Brioche can be a challenging bread to try to make if you’re not already an accomplished baker. Though three or four test batches and an easy-to-follow online recipe will probably get even a novice baker to the point where they can turn out great brioche buns
Burgers with smaller patties and/or sliders.
Great for adding some richness to lean meats like chicken and turkey burgers of 90/10 beef burger patties.
Potato roll burger buns tend to be pretty sturdy. They replace a small portion of the traditional wheat flour used in white bread with potato flour. This gives you a firm bun that isn’t going to break down easily in the face of even the juiciest burger patty. The potato flavor also plays nicely with self-ground burgers that use bold cuts of beef or steak.
Potato roll burger buns aren’t always the easiest to find in grocery stores. You usually have to turn to an artisanal bakery to find a truly tasty and soft potato bun.
You can make potato roll burger buns yourself. Though there’s a risk of the final bun ending up too starchy. So, if you go this route, make sure to try a few test batches to get the texture you want in your elevated burger.
Bold beefy favored burger buns and buns that have a higher-than-average fat content.
Pairs well with soft melted cheeses like cheddar and high-quality American cheese.
Kaiser Roll Burger Buns
Kaiser rolls are often used with elevated deli sandwiches and replace typical sesame seed buns with poppy seeds. A good kaiser roll tends to be flaky and absorbent, which helps it work well with juicy meats, special sauces, and melted cheese. All without compromising the integrity of the kaiser bun itself.
The issue that some people have with kaiser rolls for a bun is that the bread itself tends to be a little plain. This is the original nature of the bun in the deli world where it wasn’t supposed to stand against the meat.
If you want a more flavorful kaiser roll than the ones you find in stores, you can make them yourself with a little practice. This gives you the opportunity to replace the poppy seed topping with salt and/or garlic powder to boost the flavor, without changing the composition of the bread.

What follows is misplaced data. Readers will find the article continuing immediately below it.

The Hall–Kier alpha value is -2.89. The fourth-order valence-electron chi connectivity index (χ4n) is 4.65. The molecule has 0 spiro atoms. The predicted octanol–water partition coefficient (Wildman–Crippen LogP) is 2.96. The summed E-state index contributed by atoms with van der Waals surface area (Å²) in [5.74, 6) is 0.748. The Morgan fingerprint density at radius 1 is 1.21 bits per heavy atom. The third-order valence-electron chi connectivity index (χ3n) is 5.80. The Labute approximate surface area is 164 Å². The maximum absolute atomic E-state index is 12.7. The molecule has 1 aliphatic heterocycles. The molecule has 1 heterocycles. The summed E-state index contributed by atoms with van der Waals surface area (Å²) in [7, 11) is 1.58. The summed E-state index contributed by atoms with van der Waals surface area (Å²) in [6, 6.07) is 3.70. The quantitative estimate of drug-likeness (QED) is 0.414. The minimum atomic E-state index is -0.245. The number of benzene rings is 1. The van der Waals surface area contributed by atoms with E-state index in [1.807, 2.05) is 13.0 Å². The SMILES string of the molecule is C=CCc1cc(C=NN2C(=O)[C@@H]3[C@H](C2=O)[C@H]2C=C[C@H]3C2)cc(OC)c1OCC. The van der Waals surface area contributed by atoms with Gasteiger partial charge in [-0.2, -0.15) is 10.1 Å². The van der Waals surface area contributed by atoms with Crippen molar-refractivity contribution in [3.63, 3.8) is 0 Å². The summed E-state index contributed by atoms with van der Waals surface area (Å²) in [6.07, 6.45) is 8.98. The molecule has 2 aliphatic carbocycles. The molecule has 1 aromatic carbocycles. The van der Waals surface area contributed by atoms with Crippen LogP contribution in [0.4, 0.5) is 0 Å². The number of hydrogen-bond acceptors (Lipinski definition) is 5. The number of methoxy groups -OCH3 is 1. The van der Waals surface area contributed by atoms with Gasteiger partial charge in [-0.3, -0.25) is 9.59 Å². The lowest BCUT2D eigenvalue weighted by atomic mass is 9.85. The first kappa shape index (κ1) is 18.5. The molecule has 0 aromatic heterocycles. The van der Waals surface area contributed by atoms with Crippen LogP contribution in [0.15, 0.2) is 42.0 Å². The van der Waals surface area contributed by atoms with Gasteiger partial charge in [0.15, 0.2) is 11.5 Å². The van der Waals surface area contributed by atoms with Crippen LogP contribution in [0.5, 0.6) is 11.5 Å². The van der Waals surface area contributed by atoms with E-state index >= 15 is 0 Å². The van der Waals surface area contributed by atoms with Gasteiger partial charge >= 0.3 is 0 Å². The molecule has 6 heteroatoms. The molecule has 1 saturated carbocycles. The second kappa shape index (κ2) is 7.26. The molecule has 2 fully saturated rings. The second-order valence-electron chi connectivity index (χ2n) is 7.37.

Burgers with a lot of sauce and juice or melted cheese.
Buns that benefit from replacing poppy seeds with other flavorful toppings.
Focaccia Burger Buns
Focaccia is a type of rustic Italian bread that is rich with olive oil and sometimes butter. Many times it’s enhanced with chopped aromatic herbs and a salty crust topping. The texture is something akin to a deep dish pizza crust. Though with a chewier, soft, spongy interior.
Standard focaccia like you find in stores and traditional bakeries are usually a little too thin for anything but sliders. Though it’s a somewhat easy bread to learn how to make on your own. With a little extra yeast and proofing time, you can get a thicker bun that brings an amazing amount of richness and flavor to elevated burger patties.
The rich fats, herbs, and olive oil of focaccia burger buns is great for alternative beef patties. This includes chicken patties and turkey burgers, as well as more exotic meats.
Non-traditional burger patties.
Burgers topped with sauteed onions.